Whole Foods Market

The only Whole Foods Market in North Central Florida is set to open.

Angela DiMichele / Alligator Staff

The first Whole Foods Market in Gainesville is set to open Wednesday.

The first 500 residents in line when the store opens at 9 a.m. will randomly receive gift cards ranging from $5 to $500.

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The new Gainesville Whole Foods Market entrance. 

The store, located at 3490 SW Archer Rd., operates Monday through Sunday from 8 a.m. to 10 p.m. The new market includes amenities that sets the location apart. They include a Genji ramen bar, cafe, dining area and self-service stations for coffee, juice beverages and acai bowls.

Heather McCready, a Whole Foods Market spokesperson, said the store catered specifically to Gainesville community needs with the create-your-own acai bowl, beverage, hot and cold food bar self-serve stations. It is the largest of its kind in the state.

“We don’t just show up and build the store,” she said. “We really entrench ourselves in the community to try to understand what it is they love and what it is that they want.”  

The store carries produce from 20 Florida farms, pizza dough from Italy and a seafood department that displays the name of the fisherman and boat the food was caught on, McCready said. The beer and wine section features Gainesville’s Swamp Head Brewery and First Magnitude Brewery Co. craft beers.

McCready said the Gainesville location is different because it allows residents to grocery shop and also provides a place to sit and eat. The location also caters toward students with a pop-up bar that serves beer and wine from 4 p.m. to 7 p.m daily and power outlets in the cafe and dining area.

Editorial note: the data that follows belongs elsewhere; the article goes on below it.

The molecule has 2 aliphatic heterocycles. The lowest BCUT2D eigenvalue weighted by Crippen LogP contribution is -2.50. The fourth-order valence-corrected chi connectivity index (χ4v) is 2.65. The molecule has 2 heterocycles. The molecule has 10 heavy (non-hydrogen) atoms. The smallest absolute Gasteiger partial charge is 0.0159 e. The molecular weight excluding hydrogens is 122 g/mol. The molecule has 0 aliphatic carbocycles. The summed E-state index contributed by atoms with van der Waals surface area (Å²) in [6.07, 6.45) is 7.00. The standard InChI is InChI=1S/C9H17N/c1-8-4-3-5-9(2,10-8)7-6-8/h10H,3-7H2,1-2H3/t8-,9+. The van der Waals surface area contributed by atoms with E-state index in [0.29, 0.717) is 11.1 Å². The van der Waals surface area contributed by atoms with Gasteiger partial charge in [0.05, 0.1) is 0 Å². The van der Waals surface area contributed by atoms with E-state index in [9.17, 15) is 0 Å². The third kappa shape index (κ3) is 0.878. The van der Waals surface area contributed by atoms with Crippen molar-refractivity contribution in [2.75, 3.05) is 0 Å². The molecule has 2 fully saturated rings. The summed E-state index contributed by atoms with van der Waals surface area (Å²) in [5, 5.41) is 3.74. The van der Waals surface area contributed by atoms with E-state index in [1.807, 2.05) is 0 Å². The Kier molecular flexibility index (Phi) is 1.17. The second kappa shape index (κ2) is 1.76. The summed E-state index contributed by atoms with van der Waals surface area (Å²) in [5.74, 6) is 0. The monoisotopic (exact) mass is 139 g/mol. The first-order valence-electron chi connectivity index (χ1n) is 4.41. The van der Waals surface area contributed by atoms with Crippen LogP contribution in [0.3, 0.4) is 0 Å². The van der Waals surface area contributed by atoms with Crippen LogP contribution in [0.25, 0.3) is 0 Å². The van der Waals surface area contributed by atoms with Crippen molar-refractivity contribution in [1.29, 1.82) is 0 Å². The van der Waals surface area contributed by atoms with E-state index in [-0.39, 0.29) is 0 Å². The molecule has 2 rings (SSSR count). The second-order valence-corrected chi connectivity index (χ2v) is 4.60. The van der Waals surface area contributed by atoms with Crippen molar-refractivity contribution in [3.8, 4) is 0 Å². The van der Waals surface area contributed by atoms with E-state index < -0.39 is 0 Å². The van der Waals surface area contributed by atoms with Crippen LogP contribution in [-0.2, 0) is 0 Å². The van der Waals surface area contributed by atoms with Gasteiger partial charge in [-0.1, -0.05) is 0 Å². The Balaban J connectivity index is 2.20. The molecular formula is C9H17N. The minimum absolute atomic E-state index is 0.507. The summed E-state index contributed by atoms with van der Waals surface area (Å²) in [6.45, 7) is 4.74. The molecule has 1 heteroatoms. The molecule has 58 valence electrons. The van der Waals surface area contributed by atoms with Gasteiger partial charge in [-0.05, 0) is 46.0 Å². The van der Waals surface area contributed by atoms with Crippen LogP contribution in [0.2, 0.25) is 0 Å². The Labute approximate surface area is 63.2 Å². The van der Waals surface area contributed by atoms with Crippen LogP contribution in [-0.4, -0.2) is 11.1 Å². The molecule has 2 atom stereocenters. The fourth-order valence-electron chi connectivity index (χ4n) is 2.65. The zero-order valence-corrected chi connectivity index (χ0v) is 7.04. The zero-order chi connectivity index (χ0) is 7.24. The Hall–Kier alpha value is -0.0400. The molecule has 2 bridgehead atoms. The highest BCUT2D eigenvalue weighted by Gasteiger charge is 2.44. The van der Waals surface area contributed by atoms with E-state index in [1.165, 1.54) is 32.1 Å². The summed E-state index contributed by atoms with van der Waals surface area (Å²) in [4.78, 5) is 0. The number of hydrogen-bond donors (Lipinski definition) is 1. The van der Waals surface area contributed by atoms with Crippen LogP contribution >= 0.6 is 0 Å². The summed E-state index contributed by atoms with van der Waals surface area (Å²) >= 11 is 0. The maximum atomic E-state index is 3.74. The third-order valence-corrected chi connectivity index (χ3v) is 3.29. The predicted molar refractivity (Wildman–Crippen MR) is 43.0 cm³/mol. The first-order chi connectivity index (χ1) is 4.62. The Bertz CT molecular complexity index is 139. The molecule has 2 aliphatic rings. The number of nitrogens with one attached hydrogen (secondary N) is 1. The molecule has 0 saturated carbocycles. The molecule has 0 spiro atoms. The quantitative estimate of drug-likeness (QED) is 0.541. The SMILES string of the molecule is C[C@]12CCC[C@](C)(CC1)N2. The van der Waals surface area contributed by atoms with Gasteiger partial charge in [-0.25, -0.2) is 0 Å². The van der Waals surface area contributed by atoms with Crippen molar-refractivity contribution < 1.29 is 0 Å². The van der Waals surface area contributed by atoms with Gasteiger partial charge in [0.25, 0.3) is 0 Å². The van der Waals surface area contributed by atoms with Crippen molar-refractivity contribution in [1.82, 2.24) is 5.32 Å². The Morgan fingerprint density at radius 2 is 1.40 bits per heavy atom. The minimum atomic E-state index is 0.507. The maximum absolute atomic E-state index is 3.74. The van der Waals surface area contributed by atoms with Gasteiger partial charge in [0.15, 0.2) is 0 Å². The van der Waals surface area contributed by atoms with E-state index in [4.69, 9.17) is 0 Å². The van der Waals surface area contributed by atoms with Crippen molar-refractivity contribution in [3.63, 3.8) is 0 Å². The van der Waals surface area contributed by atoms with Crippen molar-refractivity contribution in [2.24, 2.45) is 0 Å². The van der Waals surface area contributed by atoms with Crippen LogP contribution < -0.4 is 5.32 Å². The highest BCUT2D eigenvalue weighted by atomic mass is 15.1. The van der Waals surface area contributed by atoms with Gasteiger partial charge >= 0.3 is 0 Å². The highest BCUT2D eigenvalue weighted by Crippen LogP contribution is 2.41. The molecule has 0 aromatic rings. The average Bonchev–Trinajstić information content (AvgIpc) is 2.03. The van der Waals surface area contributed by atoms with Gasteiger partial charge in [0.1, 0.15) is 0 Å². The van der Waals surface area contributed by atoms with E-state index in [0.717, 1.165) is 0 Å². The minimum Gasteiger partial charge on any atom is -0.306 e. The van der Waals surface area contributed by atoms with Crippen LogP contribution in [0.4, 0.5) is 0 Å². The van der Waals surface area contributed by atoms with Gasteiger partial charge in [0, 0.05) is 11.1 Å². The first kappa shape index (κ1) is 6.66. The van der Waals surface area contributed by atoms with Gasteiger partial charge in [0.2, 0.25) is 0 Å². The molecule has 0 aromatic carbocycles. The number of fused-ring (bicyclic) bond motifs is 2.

Found only in the Butler Plaza location is aviation decor paying tribute to the historic Stengel Airfield, built just before World War II. McCready said the store’s yellow, blue and brown theme is modeled throughout after the airfield because of its significance to Gainesville.

Alex Brunache, a 21-year-old UF information systems senior, said he does not plan on changing his shopping habits because the location is inconvenient for him. Brunache lives two houses behind the Publix at 203 NW 13th St. and shops there.

He said students who live closer to campus and downtown will be kept away from shopping at this store because stores closer to campus offer similar alternatives at more affordable prices.

“For people like me, I think familiarity prevails and keeps me in my own routine,” he said. “Their products have great quality, but it’s not really enough to make me drive all the way to Whole Foods.”

Thomas Stewart, a 21-year-old Santa Fe health science junior, said shopping at Whole Foods Market rather than other stores is worthy of his time and money even if the products are more expensive than competitors.

“I’m definitely going to be taking a step away from the other grocery stores all together,” he said. “Now we have the better option.”

Follow Angela DiMichele on Twitter @angdimi and contact her at [email protected].